CEO Perspectives

Ten publishing leaders grade themselves on 2010 and offer predictions for 2011.

By Matt Kinsman and Jason Fell

As the publishing industry closes out another year, it’s time to take stock of where we’ve been and where we’re going. True, magazine closures have tapered off (just 22 in the first half of 2010, down 78 percent from last year) according to online magazine database, but new launches are fewer as well (just 25, compared to 110 in the first half of 2009). Digital media is starting to pay off, while both events and even print advertising are improving (although don’t expect more resources or even that raise in 2011 as publishers start to hit budget and even pay back loans for the first time in a year or two).

“Transformation” is the watchword for almost every media company, but how do they accomplish it?

Here, 10 leading publishing executives—from some of the largest names in consumer magazine publishing to b-to-b to digital-only and regional publishers—share in their own words their biggest successes in 2010, the most pressing challenges they face now and what their visions are for their respective companies in 2011.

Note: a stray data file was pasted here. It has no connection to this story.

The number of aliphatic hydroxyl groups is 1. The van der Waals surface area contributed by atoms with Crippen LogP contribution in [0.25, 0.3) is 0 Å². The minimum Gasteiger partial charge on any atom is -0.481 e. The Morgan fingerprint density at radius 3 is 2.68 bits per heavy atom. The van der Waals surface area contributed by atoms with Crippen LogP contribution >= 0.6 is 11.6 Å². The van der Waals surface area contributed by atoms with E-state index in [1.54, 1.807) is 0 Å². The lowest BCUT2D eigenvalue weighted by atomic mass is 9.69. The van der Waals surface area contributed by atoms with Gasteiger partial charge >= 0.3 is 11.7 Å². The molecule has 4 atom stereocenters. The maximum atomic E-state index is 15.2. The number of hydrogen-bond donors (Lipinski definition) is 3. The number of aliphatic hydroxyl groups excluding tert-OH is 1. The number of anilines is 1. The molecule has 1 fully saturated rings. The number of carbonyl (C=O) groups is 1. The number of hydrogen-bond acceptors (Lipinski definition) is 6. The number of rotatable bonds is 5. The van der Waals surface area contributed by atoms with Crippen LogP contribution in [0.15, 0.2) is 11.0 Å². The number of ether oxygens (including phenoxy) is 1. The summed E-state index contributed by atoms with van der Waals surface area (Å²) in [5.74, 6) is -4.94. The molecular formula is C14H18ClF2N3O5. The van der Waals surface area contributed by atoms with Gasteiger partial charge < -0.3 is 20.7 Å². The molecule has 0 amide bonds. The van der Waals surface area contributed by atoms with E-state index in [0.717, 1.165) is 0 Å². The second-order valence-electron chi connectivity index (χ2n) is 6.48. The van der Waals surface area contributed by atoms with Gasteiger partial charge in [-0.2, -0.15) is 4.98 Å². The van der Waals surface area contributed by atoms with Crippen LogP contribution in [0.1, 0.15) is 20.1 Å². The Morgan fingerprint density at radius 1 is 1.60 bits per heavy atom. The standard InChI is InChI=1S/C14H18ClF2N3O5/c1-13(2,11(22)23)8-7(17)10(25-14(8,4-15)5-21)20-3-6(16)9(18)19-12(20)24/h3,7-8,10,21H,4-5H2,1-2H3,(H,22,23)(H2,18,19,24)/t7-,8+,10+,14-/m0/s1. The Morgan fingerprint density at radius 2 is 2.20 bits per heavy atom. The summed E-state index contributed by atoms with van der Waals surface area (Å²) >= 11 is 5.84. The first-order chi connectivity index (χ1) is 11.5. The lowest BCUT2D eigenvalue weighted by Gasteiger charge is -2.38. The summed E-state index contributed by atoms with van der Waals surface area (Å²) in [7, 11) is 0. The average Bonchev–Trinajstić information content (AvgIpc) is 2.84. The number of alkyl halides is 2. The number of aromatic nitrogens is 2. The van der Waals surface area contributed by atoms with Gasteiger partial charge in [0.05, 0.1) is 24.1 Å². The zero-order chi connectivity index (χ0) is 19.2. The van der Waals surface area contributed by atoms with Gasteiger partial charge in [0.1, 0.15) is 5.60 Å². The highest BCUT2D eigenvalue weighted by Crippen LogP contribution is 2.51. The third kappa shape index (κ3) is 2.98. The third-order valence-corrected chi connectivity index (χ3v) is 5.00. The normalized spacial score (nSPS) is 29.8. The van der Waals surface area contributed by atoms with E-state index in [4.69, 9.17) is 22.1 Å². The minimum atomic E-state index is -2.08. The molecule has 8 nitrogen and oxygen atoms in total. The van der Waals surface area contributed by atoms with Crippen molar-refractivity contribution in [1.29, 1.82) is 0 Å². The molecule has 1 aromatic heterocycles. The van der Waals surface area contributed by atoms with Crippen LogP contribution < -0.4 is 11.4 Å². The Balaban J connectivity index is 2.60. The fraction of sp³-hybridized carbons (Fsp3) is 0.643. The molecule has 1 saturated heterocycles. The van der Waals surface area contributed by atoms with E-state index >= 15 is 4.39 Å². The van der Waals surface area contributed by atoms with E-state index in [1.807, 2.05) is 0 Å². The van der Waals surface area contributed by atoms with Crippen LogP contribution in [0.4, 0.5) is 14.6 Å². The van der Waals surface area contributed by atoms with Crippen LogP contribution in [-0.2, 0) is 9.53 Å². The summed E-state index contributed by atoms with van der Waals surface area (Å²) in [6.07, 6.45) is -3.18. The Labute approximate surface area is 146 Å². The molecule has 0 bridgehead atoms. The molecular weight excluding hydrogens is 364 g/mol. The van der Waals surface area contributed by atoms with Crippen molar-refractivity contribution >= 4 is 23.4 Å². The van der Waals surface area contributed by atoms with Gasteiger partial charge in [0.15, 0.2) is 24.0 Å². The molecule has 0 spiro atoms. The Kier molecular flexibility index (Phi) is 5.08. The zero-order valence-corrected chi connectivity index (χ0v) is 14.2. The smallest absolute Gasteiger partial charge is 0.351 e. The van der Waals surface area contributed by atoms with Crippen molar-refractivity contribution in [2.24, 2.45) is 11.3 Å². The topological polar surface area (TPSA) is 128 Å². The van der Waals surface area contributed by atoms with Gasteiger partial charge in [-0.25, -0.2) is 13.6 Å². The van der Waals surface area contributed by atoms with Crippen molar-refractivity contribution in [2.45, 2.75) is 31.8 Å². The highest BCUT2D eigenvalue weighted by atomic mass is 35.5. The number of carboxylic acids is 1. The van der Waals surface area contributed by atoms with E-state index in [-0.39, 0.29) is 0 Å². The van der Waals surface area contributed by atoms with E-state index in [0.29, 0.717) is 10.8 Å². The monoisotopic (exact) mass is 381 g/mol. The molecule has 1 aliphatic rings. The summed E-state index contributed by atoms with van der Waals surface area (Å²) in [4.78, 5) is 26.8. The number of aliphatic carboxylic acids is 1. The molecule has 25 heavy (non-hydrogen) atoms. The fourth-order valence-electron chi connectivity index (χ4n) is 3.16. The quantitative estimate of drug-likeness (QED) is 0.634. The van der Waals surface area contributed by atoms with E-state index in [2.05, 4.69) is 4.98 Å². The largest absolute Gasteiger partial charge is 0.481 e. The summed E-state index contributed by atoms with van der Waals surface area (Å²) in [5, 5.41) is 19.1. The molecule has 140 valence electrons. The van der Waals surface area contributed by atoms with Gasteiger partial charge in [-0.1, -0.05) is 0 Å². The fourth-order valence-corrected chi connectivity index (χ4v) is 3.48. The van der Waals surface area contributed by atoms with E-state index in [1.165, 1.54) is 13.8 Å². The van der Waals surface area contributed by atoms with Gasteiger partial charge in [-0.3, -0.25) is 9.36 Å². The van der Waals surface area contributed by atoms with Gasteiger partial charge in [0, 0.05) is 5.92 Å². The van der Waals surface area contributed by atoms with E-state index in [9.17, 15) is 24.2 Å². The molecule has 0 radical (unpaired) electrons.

Desiree Rogers,
CEO, Johnson Publishing

Charles H. Townsend, CEO, Condé Nast

Henry Blodget, editor-in-chief and CEO, Business Insider

Don Pazour, CEO, Access Intelligence

Brian Rowland, president, Rowland Publishing

Greg Loewen, president, Emmis Publishing

Neal Vitale, CEO, 1105 Media

Peter Johnson, CEO, Mining Media International

Ed Gillette, president and CEO, Scranton Gillette Communications

Bill Holiber, CEO, U.S. News & World Report and New York Daily News

By Matt Kinsman and Jason Fell

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